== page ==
1. Duck!: Scaling the height of a horizontal barrier to body height

    PubMed Central

    Stefanucci, Jeanine K.; Geuss, Michael N.

    2012-01-01

    Recent research shows that the body is used to scale environmental extents. We question whether the body is used to scale heights as measured by real actions (Experiments 1 and 2), or judgments about action and extent made from a single viewpoint (Experiments 3 and 4). First, participants walked under barriers either naturally or when wearing shoes or a helmet. Participants required a larger margin of safety (ducked at shorter heights) when they were made taller. In follow-up experiments, participants visually matched barrier heights and judged whether they could walk under them when wearing shoes or a helmet. Only the helmet decreased visually matched estimates; action judgments were no different when taller. The final experiment suggested that the change in matched estimates may have been due to lack of experience wearing the helmet. Overall, the results suggest that perceived height is scaled to the body and that when body height is altered, experience may moderate the rescaling of height. PMID:20601715

  2. Are inequalities in height narrowing? Comparing effects of social class on height in two generations

    PubMed Central

    Li, L; Manor, O; Power, C

    2004-01-01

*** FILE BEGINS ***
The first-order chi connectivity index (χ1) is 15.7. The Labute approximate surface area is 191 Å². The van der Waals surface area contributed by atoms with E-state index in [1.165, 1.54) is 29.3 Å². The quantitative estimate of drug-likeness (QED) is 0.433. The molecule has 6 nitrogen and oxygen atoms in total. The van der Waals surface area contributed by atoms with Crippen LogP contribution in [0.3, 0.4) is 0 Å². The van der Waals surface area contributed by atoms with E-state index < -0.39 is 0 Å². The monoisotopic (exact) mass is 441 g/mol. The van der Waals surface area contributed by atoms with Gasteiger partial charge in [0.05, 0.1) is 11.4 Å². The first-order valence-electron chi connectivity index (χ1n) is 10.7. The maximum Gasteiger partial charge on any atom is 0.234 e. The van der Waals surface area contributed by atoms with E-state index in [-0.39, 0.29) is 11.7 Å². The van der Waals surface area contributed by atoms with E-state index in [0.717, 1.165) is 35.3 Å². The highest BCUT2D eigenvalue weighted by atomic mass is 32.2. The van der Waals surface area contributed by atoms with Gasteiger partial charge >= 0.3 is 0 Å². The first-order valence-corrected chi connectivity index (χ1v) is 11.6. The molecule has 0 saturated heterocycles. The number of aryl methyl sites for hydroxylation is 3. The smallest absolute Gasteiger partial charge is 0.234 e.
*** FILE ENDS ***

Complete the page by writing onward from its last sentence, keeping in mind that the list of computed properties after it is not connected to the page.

Objective: To determine whether social inequalities in height change across generations. Methods: The target population was from the 1958 British birth cohort, all born 3rd–9th March 1958, followed to 1991, and the offspring of one third of this population. Main outcomes were height measured at 7, 11, 16, and 33 years (cohort members) and once at 4–18 years (offspring). Multilevel models applied to associations of social class of origin with (a) child-to-adult growth trajectory (cohort members), (b) height (offspring), and (c) generational height increment. Results: Height inequalities were observed among cohort members, with differences >2.0 cm at all ages between classes I and II, and IV and V. By adulthood, the difference in mean height had declined significantly in boys and slightly in girls. A secular trend was seen between the two generations. While male offspring had a similar mean height to their fathers in classes I and II, boys in classes IV and V gained 2.1 cm (p<0.001). Height gains of female offspring were evident in all classes, with a greater gain in classes IV and V (non-significant). The social class effect on height was weaker among offspring, with a difference between classes I and II, and IV and V of less than 1 cm. Conclusions: Social inequalities in height observed among the cohort weakened substantially in the next generation due to a greater height gain among offspring from manual classes. Inequalities in childhood height have narrowed between the two generations in this study. PMID:15499054